Republicans have shown cracks in their solidarity on taxes, however, with some saying they would be willing to let rates rise on the wealthiest 2 percent in exchange for extending low rates for the other 98 percent of taxpayers.
Republican Senator Tom Coburn of Oklahoma said he could accept some higher tax rates as part of a long-term solution to the threat posed by spiraling U.S. debt. He said the path to prosperity would require at least a $9 trillion package of spending cuts and tax increases over 10 years, rather than the $4 trillion being discussed now.
"Personally I know we have to raise revenue. I don't really care which way we do it. Actually, I would rather see the rates go up than do it the other way because it gives us a greater chance to reform the tax code and broaden the base in the future," Coburn said on MSNBC.
With no resolution in sight and the fiscal cliff looming, the White House budget office has told all federal agencies to begin planning for possible automatic spending cuts that will start taking effect in January without a deal, the White House said.
White House spokesman Jay Carney said the Office of Management and Budget needed to take certain steps to be ready if an agreement is not reached and asked federal agencies for information so it could complete calculations on the required cuts.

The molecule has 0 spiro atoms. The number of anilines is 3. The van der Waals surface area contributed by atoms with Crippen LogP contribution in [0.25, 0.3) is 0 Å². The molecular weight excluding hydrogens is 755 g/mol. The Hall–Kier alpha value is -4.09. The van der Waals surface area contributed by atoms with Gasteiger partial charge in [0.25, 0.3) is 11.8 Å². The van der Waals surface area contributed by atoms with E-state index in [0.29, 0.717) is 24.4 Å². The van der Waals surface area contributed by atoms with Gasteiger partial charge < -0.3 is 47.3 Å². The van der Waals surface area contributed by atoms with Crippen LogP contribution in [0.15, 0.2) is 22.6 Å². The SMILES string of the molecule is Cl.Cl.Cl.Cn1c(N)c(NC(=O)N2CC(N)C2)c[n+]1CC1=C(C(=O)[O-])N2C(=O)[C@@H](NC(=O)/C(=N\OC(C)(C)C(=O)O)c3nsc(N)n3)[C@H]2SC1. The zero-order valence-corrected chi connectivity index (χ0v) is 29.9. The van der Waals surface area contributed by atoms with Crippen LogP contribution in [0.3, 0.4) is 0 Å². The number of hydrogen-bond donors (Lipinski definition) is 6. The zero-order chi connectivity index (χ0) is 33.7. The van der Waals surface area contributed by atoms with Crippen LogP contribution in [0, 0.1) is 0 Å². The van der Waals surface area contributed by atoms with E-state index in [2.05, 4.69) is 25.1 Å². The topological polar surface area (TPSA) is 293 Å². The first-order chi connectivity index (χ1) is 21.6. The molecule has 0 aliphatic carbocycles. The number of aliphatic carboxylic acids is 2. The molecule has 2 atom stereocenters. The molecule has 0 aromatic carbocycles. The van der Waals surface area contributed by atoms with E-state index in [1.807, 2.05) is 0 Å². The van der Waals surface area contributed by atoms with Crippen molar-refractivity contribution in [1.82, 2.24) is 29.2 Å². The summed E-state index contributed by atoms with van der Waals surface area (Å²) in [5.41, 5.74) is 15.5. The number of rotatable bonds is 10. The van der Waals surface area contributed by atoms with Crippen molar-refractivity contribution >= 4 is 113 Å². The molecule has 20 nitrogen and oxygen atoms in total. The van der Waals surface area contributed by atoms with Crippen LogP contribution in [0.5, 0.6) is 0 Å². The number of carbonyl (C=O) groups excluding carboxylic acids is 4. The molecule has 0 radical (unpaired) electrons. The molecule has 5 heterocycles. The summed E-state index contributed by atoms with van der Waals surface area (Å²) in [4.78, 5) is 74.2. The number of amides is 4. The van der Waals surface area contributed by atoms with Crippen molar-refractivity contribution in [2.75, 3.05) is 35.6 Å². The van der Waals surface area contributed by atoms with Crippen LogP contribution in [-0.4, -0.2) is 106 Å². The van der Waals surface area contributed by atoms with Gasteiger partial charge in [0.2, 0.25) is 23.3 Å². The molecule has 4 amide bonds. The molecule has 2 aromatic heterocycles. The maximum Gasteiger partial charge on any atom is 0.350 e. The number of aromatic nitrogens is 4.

Economists have predicted that failure to reach an accord could trigger another recession, and business executives and investors in the financial markets have watched the back and forth anxiously.
Jim McNerney, chairman of the Business Roundtable and chairman and chief executive officer of Boeing Co., called for non-stop negotiations to break the stalemate.
"We encourage both sides to work around the clock, if necessary, to avoid the severe repercussions that inaction would have on U.S. economic growth and job creation," McNerney said in a statement after Obama's appearance before the executives.
Obama's call for including an increase in the debt ceiling in a final package seemed likely to complicate the negotiations.
In his speech to executives, Obama said it was a "bad strategy" for Republicans to believe they would have more leverage next year to extract concessions from the White House by threatening to let the United States default.
A debt ceiling standoff between the White House and House Republicans in 2011 brought the country perilously close to default and resulted in an embarrassing debt rating downgrade.
"I want to send a very clear message to people here: We are not going to play that game next year," Obama told the executives.
The focus on the debt ceiling is already raising concerns among market watchers.
"The more the Republicans talk about raising or not raising the debt limit, that really makes the market nervous, and makes the White House more nervous than Congress," said John Brady, managing director at R.J. O'Brien & Associates in Chicago. "The cliff can be punted into the future, but the debt ceiling can't be." (Additional reporting by Kim Dixon, Alina Selyukh, David Alexander, Richard Cowan, Steve Holland and Rodrigo Campos; Writing by John Whitesides; Editing by Eric Beech)